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High rugosity cities: The geographic, economic and regulatory pathology of America’s most non-concentric urban areas
- Brinkley, Catherine
- Land use policy 2018 v.73 pp. 215-224
- agricultural land, case studies, cities, direct marketing, farms, land use, markets, multivariate analysis, planning, population growth, urban areas, urban development, vigor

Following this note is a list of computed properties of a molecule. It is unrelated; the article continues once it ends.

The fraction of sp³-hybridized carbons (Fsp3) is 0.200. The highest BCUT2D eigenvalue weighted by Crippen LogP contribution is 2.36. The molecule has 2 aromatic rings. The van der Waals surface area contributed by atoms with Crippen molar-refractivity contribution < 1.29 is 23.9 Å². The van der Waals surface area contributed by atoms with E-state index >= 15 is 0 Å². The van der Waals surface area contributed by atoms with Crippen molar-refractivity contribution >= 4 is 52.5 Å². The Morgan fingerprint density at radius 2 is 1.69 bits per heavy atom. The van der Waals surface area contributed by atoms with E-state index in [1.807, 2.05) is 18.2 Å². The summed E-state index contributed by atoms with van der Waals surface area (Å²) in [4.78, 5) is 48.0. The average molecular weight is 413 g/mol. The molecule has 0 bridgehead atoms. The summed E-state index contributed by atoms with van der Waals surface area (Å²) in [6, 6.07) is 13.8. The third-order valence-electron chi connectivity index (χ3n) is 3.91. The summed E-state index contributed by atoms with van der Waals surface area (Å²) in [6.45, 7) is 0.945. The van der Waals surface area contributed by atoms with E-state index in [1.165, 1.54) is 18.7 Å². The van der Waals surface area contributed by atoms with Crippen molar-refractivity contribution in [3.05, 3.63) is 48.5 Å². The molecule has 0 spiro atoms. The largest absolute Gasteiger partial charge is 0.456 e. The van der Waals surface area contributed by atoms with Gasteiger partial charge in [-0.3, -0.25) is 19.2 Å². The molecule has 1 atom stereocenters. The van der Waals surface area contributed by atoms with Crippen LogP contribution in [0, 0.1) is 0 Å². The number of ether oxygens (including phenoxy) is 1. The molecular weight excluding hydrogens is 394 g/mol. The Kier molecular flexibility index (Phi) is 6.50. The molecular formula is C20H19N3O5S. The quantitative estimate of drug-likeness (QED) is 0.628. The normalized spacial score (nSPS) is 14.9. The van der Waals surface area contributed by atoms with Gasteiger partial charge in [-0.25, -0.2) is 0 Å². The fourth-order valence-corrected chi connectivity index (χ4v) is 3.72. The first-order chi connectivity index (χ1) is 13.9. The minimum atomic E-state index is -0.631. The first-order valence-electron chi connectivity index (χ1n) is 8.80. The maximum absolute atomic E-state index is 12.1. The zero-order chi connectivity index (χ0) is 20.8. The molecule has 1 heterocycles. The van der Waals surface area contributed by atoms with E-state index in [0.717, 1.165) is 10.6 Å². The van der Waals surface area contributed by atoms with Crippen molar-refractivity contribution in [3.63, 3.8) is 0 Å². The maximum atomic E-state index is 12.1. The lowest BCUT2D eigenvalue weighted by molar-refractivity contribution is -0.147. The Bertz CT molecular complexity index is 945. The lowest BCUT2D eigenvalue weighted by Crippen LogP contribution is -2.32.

- The guiding theory in urban development largely views non-concentric urban form as undesirable and even pathologic for poor land-use planning, with negative consequences for peri-urban farmland. As a result, the dominant planning discourse calls for concentric urban areas, thereby minimizing the urban interface. Yet, the urban interface is known to be important to housing markets, particularly where farmland amenities are valued. This research argues that increased rugosity, or greater urban interface exposure, is vital to both urban and agricultural markets. Findings from 30 case study counties and spatial multivariate analysis demonstrate that an increased urban interface is associated with large populations, high rates of population growth, high demand in the housing market, and significant historic peri-urban farm holdings involved in direct-marketing. High rugosity urban areas are associated with the sustained vigor of both urban and agricultural land-uses.